The legendary Tokina
Tokina AT-X history
Angenieux 28-70mm f:2.6 AF
1) AT-X Tokina AF 28-70mm 1:2.8 Ø 72 JAPAN
2) Tokina AT-X PRO AF 28-70mm 1:2.6-2.8 Ø 77 JAPAN (Pro I with screw on hood)
3) AT-X PRO 28-70mm 1:2.6-2.8 Ø 77 JAPAN (Pro II with Bayonet hood)
4) Tokina AT-X Pro 28-80mm 1:2.8 (gold badge on focusing ring)
5) Tokina AT-X PRO SV 28-70mm 1:2.8 Ø 77 JAPAN
NOTE1: The best performing of all these is the original Pro version which this article is about. Second place goes to the Pro II version though some may argue that the Pro II version should grab the title of best performer in this group. If i was forced to give a numerical value from 1 to 10 on these lenses, then i would probably give both of these a 8,5 so the best buys are the Pro I and Pro II versions. The 28-80 would take 3rd place with a solid 8 and the SV version would take last position with a 6.
NOTE2: All of the aforementioned lenses share similar naming conventions which confuses a lot of people and reviewers alike. So be sure to identify the right lens when involved in a forum discussion. They may seem similar but they are each unique and different. Some may wonder why did Tokina ever stray from the original design and I think it had to do with cost cutting.
Focusing and handling
Focus Clutch Mechanism
Optical performance in detail
The original Pro version also has a different rendering of the OOF areas and seems to have better bokeh. Like the rest of its family relations it's a bit lacking in the coating department so care must be taken when shooting with a bright light source within the taking frame. Allow me to be more specific here in saying that performance can be maximized by protecting the front element from both dirt and stray light. So keep that front and rear element as clean as possible and try to find a good hood to use. You should also know that the use of a protector filter such as a cheap UV is prohibited since this will only multiply the problem of this lens to flare or ghost (you've been warned). The lens offers a non-rotating 77mm filter mount and should only be used when a polarizer is needed.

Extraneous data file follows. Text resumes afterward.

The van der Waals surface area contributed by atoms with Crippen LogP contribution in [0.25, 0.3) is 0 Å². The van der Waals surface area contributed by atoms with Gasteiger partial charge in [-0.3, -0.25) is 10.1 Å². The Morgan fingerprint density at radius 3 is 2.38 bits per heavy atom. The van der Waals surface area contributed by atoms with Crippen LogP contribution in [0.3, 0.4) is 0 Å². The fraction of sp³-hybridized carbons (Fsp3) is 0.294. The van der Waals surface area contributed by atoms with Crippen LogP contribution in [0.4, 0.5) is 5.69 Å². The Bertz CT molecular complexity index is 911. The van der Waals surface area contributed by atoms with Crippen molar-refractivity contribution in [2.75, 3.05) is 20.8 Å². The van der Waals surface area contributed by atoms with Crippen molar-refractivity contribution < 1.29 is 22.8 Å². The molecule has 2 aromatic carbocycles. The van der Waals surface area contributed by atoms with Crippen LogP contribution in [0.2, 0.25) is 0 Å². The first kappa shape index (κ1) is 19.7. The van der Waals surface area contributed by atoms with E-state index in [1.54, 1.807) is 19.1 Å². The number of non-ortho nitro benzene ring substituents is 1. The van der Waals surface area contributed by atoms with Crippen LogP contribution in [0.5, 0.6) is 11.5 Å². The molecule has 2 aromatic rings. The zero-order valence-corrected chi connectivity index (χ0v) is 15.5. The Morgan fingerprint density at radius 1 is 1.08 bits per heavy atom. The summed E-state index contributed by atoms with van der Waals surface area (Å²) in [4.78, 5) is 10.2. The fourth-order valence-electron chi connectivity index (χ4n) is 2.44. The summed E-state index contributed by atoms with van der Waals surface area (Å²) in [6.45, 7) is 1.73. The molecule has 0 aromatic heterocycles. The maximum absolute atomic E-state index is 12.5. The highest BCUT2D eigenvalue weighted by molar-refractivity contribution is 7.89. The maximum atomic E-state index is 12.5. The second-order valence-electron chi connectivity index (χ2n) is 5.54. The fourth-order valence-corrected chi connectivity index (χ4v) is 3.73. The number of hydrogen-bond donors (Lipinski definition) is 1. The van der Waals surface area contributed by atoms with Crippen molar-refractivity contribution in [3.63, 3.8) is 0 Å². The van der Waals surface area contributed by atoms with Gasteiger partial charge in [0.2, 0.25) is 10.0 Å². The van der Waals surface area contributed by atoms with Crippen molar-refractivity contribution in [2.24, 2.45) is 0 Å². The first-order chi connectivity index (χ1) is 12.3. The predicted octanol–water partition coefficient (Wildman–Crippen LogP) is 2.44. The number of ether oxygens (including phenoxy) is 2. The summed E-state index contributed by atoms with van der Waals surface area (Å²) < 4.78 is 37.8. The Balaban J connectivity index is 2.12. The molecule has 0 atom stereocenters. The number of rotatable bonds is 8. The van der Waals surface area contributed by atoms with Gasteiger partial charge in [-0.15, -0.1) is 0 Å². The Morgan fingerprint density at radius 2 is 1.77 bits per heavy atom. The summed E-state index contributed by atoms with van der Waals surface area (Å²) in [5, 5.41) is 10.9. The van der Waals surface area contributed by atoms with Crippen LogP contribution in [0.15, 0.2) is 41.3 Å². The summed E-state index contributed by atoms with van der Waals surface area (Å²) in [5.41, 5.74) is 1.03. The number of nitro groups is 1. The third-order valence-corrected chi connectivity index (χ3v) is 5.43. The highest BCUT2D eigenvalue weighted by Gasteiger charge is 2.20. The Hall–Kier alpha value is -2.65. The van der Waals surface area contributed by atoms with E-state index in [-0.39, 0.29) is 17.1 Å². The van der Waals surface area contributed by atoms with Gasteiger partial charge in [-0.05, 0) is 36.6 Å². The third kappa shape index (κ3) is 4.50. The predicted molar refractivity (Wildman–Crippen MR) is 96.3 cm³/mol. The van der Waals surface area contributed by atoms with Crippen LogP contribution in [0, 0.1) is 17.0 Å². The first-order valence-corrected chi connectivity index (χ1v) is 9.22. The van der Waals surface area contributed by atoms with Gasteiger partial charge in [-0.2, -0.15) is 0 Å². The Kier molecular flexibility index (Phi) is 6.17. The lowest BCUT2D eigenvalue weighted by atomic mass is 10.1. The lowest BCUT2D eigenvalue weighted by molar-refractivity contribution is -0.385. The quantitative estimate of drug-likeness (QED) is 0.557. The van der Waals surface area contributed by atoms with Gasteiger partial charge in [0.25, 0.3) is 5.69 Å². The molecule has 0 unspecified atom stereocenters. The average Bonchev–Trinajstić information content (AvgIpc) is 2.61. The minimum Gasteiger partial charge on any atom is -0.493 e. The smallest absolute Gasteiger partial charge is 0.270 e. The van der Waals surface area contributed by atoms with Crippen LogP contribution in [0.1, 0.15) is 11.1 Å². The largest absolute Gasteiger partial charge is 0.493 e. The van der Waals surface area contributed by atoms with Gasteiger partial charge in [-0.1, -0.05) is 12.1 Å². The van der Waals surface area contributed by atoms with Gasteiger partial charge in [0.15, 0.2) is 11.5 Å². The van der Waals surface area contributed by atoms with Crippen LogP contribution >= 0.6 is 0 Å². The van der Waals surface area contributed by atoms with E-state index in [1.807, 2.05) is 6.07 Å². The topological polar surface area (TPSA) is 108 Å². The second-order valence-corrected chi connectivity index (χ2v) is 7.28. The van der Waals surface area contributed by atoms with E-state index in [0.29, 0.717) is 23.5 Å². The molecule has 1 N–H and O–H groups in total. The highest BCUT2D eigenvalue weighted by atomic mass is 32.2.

Closing down to f/3.5 improves sharpness and contrast a lot and this is important to know. By f/4 the images produced on a FX sensor are non distinguishable from any Nikkor and by f/5.6 it performs just as well as any Nikkor even on a DX sensor. What this means is that since this is not a high resolving lens like the Nikkor, it performs better on the 12MP FX sensor than it does on the demanding 12MP DX sensor.